The Marketing Research Association today submitted detailed comments to Reps. Rick Boucher (D-VA) and Cliff Stearns (D-FL) on their draft comprehensive data privacy legislation.

MRA "noticed that the public discussion, and the released executive summary, focused only on online privacy -- and online advertising in particular," but "discovered that this draft bill is a broad data privacy bill, not an online privacy bill, and impacts far more than advertising and commercial enterprises." The association urged the Congressmen to take more time in developing the bill so that research practices and the bill's potential impact on them could be more fully explored and mitigated.

For example, the executive summary refers to “meaningful privacy protections for Internet users”, promoting “greater use of the Internet”, and “encouraging the trend toward cloud computing”, and notes that “Online advertising supports much of the commercial content, applications and services that are available on the Internet today without charge”. Press coverage followed that meme. This resulted in most people assuming that the draft bill only concerned online behavioral advertising, which has been the ongoing focus of the Federal Trade Commission (FTC) and others.

MRA expressed a particular concern with the definition in the draft privacy bill of "sensitive information" being too broadly constructed.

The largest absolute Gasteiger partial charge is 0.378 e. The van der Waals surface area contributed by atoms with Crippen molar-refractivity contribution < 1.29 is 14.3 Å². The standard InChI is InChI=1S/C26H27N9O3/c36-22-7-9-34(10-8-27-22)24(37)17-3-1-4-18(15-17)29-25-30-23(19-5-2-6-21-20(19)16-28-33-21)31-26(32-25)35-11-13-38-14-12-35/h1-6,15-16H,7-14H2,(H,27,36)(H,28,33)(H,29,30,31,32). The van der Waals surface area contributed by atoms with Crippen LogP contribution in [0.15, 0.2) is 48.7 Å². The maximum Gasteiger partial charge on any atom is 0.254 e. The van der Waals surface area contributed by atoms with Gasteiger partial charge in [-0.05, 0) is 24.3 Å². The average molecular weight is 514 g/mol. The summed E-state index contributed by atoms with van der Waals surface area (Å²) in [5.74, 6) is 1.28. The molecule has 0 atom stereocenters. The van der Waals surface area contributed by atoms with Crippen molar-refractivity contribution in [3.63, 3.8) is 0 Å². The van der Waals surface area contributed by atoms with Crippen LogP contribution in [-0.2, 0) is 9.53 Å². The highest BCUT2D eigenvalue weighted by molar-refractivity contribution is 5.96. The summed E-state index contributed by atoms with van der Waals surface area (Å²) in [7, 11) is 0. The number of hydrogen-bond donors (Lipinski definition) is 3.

"This is, of course, one of the most contentious areas in any data privacy debate because the definition of “sensitive” is ultimately in the eye of the beholder. The draft bill heightens the tension by requiring opt in for the collection of sensitive information.Unfortunately, the definition of sensitive information in the draft bill is so broad that it includes “(B) race or ethnicity”, one of the most commonly used categories of demographic data in all research. While “(C) religious beliefs” and “(D) sexual orientation” are not as standard, they are still relatively common demographic questions in survey and opinion research."

While MRA said it understood medical privacy concerns, the definition of “(A) medical records, including medical history, mental or physical condition, or medical treatment or diagnosis by a healthcare professional” could "be construed to mean far more than actual records of a doctor or hospital. If a telephone survey were to ask a research participant, 'Have you ever suffered from one of the following illnesses,' would the resulting data constitute a medical record according to your draft bill? How about responses to a question such as, 'How are you feeling today? Are you feeling better or worse than yesterday?' Such questions are quite common in research studies and would seem to run afoul of the draft bill’s restrictions on sensitive information."